I was blown away by what I found.

Yes, the school is effectively bulk-funded, in principle enabling the school to employ unregistered or unqualified teachers. In reality, all their teachers are fully registered and fully qualified. Classes are limited in size to 15.

The school provides a school uniform and all basic stationery without charge, and no fees or “donations” are charged.

Erm.? Question:? How can they have smaller class sizes, registered teachers, school supplied uniforms and no need to “donate” anything.? Another question:? How are state-run schools not able to do this??? Read more »

Former Reserve Bank Governor: Auckland house prices will crash

What goes up, must come down. Don Brash tells us what we all know, but politicians dare not speak:

Dr Don Brash says house prices in Auckland have to fall if they are to get back to affordable levels but politicians of both the left and right are terrified of saying so.

“I cannot see how indefinitely we can continue in cloud cuckoo land. That’s where we are now.”

Brash said it was impossible to go from the current situation in which Auckland median house prices were 10 times the median household income to a more affordable ratio of three or five without a fall in prices.

“Politicians on the right and left are terrified of spelling out the implications of that.”

Brash, a former Reserve Bank Governor and a former National Party leader, said the house prices in Auckland were a huge problem, both economically and socially.

“People on average wages in Auckland simply cannot remotely aspire to own a house,” he said.

“That is a very damaging situation socially – overcrowding, health problems, people not having enough income after rent or mortgage interests are paid to keep body and soul together.”

And yet it has its parallels in other cities around the world where land supply has been artificially curtailed. Sydney, Toronto and even Queenstown are examples of this. You can’t escape the supply-demand curve.? Read more »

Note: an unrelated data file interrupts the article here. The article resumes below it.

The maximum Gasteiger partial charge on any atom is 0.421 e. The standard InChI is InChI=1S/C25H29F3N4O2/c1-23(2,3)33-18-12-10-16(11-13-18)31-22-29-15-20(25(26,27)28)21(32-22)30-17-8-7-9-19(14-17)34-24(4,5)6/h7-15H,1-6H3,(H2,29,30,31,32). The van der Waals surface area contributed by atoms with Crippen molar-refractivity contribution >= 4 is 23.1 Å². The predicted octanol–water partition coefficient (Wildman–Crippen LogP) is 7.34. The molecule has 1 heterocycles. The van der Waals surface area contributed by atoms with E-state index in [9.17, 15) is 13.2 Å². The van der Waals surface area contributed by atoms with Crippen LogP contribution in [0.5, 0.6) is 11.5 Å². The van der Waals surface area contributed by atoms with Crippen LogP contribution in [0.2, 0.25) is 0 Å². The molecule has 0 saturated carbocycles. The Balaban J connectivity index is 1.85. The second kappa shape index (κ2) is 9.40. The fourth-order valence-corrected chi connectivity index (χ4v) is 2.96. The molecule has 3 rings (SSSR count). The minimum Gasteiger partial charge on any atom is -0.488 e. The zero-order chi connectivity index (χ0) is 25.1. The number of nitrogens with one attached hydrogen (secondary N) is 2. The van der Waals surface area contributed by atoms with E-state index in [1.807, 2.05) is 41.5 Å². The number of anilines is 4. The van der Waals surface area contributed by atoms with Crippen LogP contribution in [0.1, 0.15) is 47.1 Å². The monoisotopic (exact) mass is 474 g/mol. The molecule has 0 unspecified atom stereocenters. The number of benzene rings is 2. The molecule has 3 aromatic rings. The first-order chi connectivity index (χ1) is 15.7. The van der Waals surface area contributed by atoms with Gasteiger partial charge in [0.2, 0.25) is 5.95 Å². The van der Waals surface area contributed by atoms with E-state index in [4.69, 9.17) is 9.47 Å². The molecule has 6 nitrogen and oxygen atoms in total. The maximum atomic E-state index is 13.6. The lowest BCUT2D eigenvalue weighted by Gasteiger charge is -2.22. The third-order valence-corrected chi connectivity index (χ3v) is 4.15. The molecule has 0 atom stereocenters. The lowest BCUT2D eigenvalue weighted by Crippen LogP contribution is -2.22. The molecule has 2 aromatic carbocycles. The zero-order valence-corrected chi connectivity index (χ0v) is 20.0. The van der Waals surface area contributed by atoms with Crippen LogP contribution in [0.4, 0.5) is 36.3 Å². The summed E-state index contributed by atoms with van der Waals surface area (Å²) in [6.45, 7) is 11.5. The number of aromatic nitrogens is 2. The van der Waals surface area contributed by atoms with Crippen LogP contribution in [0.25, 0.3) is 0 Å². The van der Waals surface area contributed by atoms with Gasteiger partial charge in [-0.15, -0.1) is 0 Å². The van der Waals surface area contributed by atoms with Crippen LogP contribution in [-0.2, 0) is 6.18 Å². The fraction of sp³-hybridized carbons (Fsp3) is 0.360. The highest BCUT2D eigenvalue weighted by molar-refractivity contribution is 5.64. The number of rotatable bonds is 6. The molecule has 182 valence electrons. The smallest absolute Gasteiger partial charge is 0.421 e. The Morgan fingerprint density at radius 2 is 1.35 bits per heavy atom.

Winston and Don ride against Maori preferential treatment in the RMA reforms

Don Brash and Winston Peters have joined forces, unofficially, opposing Maori preferential treatment in the RMA reforms.

Brash, best known for his controversial Orewa speech in 2004 arguing against special status for Maori, told the committee that the National Party had always accepted fundamental reforms to the RMA were needed.

“If I was asked what single measure the Government could take to raise living standards in New Zealand, I would without hesitation answer, ‘Reform the RMA’.”

However, the proposed legislation was “pitifully limited” and would do little to resolve the existing problems, Brash said.

“By widespread consent, these reforms barely scratch the surface of what is needed.”

In addition, the “extremely modest” changes had been “bought at the cost of greatly extending the rights of those with a Maori ancestor to have a preferential involvement in the decision-making process”.

The proposed legislation would vastly extend?the preferential treatment already offered to Maori in the RMA process through the iwi agreements, Brash said.

“This is surely a recipe for further delay, for corruption, and for anger on behalf of the rest of the community…

“It is incomprehensible to me how a National Party-led government could propose a bill which violates the very principle of democratic governance.”

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Man with PhD in Dirty Politics tells John Palino off for dirty politics


Phil Goff is at his sanctimonious and hypocritical best.

He has told off John Palino and warned him about dirty politics.

Auckland mayoral hopeful Phil Goff has told fellow candidate John Palino he should not engage in dirty politics.

Mr Palino launched his second bid for the mayoralty yesterday, and after a brief speech to supporters, engaged in a heated question and answer session with nearly a dozen media.

[…] ? Read more »

INCITE: Politics Summer Edition released

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Our latest edition of INCITE: Politics has been released. It will be in subscribers’ inboxes as you read this.

In this month?s edition we have contributions from Chris Trotter, Don Brash, David Farrar and Jock Anderson, as well as the usual contributions from Simon Lusk and myself.

  • Chris Trotter asks a very hard question
  • David Farrar provides some long-term predictions
  • Don Brash investigates Auckland?s affordable housing issue
  • Jock Anderson discusses a very interesting case before the courts

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Summer Edition of INCITE: Politics almost ready


We are just putting the final touches to the Summer Edition of INCITE: Politics.

Our designer and proofer was enjoying a much-earned holiday this weekend but it should be ready for delivery later tonight or tomorrow morning.

In this month?s edition we have contributions from Chris Trotter, Don Brash, David Farrar and Jock Anderson, as well as the usual contributions from Simon Lusk and myself.

  • Chris Trotter asks a very hard question
  • David Farrar provides some long-term predictions
  • Don Brash investigates Auckland’s affordable housing issue
  • Jock Anderson discusses a very interesting case before the courts

Read more »